TORONTO (Reuters) - Before the start of a new NBA campaign on Tuesday the Toronto Raptors and their fans spent the final few moments before tip-off basking in last season’s glory by unfurling a championship banner and collecting diamond encrusted rings.
Then they went to work.
The Raptors needed to put in overtime to see off the New Orleans Pelicans 130-122 but the result was enough to keep the party rolling a little while longer.
Rarely in sport has so little been expected from a team that just four months ago accomplished so much, bringing an NBA championship to Canada for the first time.
In June nearly 2 million fans clogged Toronto streets for a victory parade but on Tuesday, as the banner was hoisted to the rafters, few hopes were being raised along with it.
“One last nice celebration for everybody,” summed up Raptors coach Nick Nurse. “I think it is cool to have that piece of history certainly for this generation and for the next generation that every time they come in to a game or event and they are going to look up and see that (banner).”
There is little talk of a championship repeat in the NBA’s most northern outpost, in a matter of weeks fans have lowered the bar and their expectations to the point where simply making the playoffs would be an acceptable result.
Many oddsmakers have set the defending champions a 30-1 longshot to retain their crown with a dozen or more teams ranked ahead of them.
That is what happens in the NBA when a team loses its best player like Toronto did when finals MVP Kawhi Leonard signed with the Los Angeles Clippers.
With Leonard on board the Clippers are now the oddsmakers choice.
What Toronto has been left with is a good team.
But in the NBA good teams are not good enough. If a team is to contend they need a great player. Or two.
When Leonard agreed to sign with the Clippers it was only after they had acquired fellow all-star Paul George.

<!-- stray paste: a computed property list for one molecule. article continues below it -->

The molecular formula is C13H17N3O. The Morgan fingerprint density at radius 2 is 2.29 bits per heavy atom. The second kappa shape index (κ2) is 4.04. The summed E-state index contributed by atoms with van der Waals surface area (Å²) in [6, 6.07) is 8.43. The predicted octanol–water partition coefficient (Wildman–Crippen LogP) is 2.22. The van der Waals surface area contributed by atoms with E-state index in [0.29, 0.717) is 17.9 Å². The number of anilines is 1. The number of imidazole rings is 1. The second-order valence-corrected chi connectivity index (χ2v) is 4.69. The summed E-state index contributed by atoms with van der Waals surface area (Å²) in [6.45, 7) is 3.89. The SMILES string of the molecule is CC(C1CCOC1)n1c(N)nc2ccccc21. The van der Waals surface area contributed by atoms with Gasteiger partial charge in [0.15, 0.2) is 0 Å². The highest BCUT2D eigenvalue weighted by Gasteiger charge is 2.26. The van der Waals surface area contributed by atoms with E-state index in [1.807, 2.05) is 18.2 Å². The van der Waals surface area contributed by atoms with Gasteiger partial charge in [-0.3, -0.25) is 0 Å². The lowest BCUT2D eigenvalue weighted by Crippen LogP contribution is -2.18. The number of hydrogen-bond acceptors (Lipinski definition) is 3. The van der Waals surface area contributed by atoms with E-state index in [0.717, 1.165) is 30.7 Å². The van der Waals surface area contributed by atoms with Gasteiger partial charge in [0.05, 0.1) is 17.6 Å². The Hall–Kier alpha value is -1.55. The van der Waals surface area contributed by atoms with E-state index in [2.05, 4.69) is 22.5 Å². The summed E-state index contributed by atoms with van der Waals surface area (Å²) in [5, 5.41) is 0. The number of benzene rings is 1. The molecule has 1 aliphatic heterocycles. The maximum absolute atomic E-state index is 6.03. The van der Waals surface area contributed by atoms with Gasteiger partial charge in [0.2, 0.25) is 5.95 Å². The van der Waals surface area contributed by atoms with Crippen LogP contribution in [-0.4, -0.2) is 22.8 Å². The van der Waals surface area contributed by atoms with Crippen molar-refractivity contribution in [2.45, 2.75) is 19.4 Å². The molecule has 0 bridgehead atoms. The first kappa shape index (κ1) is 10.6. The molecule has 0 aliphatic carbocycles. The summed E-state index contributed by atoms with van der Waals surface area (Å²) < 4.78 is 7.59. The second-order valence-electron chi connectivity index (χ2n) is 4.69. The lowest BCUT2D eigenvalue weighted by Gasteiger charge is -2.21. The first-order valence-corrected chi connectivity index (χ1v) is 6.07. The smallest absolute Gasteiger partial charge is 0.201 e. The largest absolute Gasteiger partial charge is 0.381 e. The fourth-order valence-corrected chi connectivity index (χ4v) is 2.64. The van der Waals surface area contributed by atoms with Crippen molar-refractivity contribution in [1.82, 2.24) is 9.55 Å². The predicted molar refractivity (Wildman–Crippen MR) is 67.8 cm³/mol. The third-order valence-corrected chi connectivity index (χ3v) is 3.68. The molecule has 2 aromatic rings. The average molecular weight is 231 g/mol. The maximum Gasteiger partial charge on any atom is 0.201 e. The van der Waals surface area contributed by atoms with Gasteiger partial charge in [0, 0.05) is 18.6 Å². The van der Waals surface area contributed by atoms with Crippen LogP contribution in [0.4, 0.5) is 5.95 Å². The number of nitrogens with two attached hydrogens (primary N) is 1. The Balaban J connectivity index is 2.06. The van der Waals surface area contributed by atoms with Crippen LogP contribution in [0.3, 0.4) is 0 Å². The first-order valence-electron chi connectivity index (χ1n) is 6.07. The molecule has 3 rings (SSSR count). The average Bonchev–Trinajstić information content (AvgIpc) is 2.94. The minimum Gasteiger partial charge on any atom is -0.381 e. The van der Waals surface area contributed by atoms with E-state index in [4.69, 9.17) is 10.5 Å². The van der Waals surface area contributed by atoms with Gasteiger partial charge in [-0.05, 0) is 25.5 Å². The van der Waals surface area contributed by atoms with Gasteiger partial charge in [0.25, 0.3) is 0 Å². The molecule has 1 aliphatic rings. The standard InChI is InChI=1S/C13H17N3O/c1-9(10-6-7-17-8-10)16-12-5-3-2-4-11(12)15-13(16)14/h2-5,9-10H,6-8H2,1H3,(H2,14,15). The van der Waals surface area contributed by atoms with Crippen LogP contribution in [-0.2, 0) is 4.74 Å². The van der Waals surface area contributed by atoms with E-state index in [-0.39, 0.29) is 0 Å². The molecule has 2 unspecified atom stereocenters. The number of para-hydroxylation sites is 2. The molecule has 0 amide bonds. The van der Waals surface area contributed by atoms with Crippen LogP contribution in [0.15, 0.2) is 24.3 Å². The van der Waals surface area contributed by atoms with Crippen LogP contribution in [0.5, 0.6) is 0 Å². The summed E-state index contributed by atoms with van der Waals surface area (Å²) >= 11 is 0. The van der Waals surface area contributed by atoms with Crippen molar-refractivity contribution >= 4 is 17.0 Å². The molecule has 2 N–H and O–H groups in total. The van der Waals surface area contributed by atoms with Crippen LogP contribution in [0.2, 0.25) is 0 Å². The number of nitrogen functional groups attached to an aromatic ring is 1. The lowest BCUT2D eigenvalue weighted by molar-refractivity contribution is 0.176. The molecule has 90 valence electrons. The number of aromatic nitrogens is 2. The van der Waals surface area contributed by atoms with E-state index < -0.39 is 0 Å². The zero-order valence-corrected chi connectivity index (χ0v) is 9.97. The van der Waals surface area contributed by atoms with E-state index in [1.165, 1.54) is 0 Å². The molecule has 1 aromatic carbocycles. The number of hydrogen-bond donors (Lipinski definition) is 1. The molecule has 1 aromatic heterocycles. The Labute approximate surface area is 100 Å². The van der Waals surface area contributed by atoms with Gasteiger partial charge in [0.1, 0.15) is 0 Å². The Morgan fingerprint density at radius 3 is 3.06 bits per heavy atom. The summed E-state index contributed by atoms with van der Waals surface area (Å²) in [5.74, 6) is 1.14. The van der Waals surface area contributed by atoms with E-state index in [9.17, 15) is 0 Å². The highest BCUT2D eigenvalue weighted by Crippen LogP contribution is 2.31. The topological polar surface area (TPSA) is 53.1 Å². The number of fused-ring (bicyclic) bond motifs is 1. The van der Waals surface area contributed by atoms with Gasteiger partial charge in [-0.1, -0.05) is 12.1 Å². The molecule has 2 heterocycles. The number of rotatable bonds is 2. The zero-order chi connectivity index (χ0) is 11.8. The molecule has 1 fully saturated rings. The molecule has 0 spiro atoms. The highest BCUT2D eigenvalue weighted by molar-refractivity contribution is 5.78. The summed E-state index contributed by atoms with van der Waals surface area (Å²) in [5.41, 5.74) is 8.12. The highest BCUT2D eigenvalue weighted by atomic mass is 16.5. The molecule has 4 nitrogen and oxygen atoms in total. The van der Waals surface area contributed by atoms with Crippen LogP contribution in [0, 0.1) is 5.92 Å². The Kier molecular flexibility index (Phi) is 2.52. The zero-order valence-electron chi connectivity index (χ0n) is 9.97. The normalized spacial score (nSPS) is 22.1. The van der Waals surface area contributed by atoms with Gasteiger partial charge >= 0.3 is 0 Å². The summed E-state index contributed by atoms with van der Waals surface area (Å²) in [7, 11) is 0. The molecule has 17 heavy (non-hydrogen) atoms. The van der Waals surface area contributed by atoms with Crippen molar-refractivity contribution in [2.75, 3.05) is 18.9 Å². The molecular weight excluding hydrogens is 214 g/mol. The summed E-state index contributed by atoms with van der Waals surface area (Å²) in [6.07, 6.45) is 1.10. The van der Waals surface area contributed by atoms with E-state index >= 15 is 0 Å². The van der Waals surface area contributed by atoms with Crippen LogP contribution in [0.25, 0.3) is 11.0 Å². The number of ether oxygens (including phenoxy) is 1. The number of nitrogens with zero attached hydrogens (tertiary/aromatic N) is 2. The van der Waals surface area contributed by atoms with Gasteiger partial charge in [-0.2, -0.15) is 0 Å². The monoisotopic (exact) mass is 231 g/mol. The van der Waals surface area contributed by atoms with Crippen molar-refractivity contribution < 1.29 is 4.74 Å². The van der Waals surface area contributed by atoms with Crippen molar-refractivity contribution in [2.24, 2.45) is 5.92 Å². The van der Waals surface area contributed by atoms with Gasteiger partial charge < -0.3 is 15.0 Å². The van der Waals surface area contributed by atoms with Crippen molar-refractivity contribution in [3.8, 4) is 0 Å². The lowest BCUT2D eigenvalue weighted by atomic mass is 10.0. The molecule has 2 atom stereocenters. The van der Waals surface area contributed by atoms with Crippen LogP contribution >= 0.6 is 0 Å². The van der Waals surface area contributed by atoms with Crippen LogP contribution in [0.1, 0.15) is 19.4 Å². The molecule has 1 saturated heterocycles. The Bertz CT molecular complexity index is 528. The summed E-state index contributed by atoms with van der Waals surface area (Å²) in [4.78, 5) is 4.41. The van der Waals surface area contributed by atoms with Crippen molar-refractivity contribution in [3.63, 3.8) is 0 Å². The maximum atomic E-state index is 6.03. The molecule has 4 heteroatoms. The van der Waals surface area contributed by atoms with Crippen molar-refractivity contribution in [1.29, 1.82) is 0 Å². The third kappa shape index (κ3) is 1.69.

That came after Anthony Davis decided to partner up with LeBron James and the Los Angeles Lakers while the Houston Rockets landed Russell Westbrook to go with James Harden.
“I don’t really like to live with a chip on my shoulder I just flip it and say it is more of a chance to prove ourselves,” said Nurse. “I see this as a tremendous opportunity for our organization, our coaching staff, for a lot of players.
“I keep saying there are some really special guys on this team.”
Not participating in the free agent musical chairs, the Raptors instead decided to spend their money rewarding Pascal Siakam, the NBA’s most improved player award winner, with a four-year, $130 million contract extension.
While the lanky 25-year-old Cameroonian, who only seriously started playing basketball eight years ago, has shown plenty of upside, the Raptors are still gambling he can blossom into a top drawer player.
Siakam has taken on the assignment with gusto and a smile finishing the opener with 34 points and 18 rebounds before fouling out late in the fourth quarter.
“He (Siakam) was carrying us there for lots of stretches,” assessed Nurse. “We had to go to him time-and-time again there in stretches and he produced.”
Editing by Christian Schmollinger